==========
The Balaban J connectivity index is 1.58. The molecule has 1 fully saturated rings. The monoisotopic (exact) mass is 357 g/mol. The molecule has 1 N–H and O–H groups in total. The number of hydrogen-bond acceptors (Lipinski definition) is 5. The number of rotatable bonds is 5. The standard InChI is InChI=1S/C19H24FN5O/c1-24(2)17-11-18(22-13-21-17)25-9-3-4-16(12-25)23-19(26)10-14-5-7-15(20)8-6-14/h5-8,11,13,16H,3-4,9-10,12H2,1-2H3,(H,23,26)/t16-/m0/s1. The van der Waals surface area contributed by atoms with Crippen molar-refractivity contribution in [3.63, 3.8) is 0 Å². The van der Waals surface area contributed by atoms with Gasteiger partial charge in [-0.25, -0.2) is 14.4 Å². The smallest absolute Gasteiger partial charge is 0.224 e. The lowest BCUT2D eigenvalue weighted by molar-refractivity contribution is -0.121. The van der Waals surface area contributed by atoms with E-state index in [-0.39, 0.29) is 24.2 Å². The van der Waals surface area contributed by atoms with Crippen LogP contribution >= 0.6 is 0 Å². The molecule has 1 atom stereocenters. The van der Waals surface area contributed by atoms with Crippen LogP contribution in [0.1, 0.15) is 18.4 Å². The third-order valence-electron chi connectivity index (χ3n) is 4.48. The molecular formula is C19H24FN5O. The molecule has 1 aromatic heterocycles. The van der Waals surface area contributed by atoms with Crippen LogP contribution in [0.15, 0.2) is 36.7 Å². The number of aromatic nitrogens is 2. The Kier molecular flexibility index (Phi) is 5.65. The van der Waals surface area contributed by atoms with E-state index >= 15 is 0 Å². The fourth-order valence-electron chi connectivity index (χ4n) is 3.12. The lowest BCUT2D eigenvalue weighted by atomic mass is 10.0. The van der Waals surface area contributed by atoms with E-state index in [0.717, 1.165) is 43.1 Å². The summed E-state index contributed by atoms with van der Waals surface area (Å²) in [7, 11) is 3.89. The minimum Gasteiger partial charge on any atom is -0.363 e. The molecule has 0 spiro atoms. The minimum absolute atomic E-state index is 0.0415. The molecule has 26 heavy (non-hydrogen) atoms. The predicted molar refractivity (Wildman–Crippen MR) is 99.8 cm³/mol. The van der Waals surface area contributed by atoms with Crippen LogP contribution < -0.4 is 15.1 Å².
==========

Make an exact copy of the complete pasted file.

The Balaban J connectivity index is 1.58. The molecule has 1 fully saturated rings. The monoisotopic (exact) mass is 357 g/mol. The molecule has 1 N–H and O–H groups in total. The number of hydrogen-bond acceptors (Lipinski definition) is 5. The number of rotatable bonds is 5. The standard InChI is InChI=1S/C19H24FN5O/c1-24(2)17-11-18(22-13-21-17)25-9-3-4-16(12-25)23-19(26)10-14-5-7-15(20)8-6-14/h5-8,11,13,16H,3-4,9-10,12H2,1-2H3,(H,23,26)/t16-/m0/s1. The van der Waals surface area contributed by atoms with Crippen molar-refractivity contribution in [3.63, 3.8) is 0 Å². The van der Waals surface area contributed by atoms with Gasteiger partial charge in [-0.25, -0.2) is 14.4 Å². The smallest absolute Gasteiger partial charge is 0.224 e. The lowest BCUT2D eigenvalue weighted by molar-refractivity contribution is -0.121. The van der Waals surface area contributed by atoms with E-state index in [-0.39, 0.29) is 24.2 Å². The van der Waals surface area contributed by atoms with Crippen LogP contribution >= 0.6 is 0 Å². The molecule has 1 atom stereocenters. The van der Waals surface area contributed by atoms with Crippen LogP contribution in [0.1, 0.15) is 18.4 Å². The third-order valence-electron chi connectivity index (χ3n) is 4.48. The molecular formula is C19H24FN5O. The molecule has 1 aromatic heterocycles. The van der Waals surface area contributed by atoms with Crippen LogP contribution in [0.15, 0.2) is 36.7 Å². The number of aromatic nitrogens is 2. The Kier molecular flexibility index (Phi) is 5.65. The van der Waals surface area contributed by atoms with E-state index >= 15 is 0 Å². The fourth-order valence-electron chi connectivity index (χ4n) is 3.12. The lowest BCUT2D eigenvalue weighted by atomic mass is 10.0. The van der Waals surface area contributed by atoms with E-state index in [0.717, 1.165) is 43.1 Å². The summed E-state index contributed by atoms with van der Waals surface area (Å²) in [7, 11) is 3.89. The minimum Gasteiger partial charge on any atom is -0.363 e. The molecule has 0 spiro atoms. The minimum absolute atomic E-state index is 0.0415. The molecule has 26 heavy (non-hydrogen) atoms. The predicted molar refractivity (Wildman–Crippen MR) is 99.8 cm³/mol. The van der Waals surface area contributed by atoms with Crippen LogP contribution < -0.4 is 15.1 Å².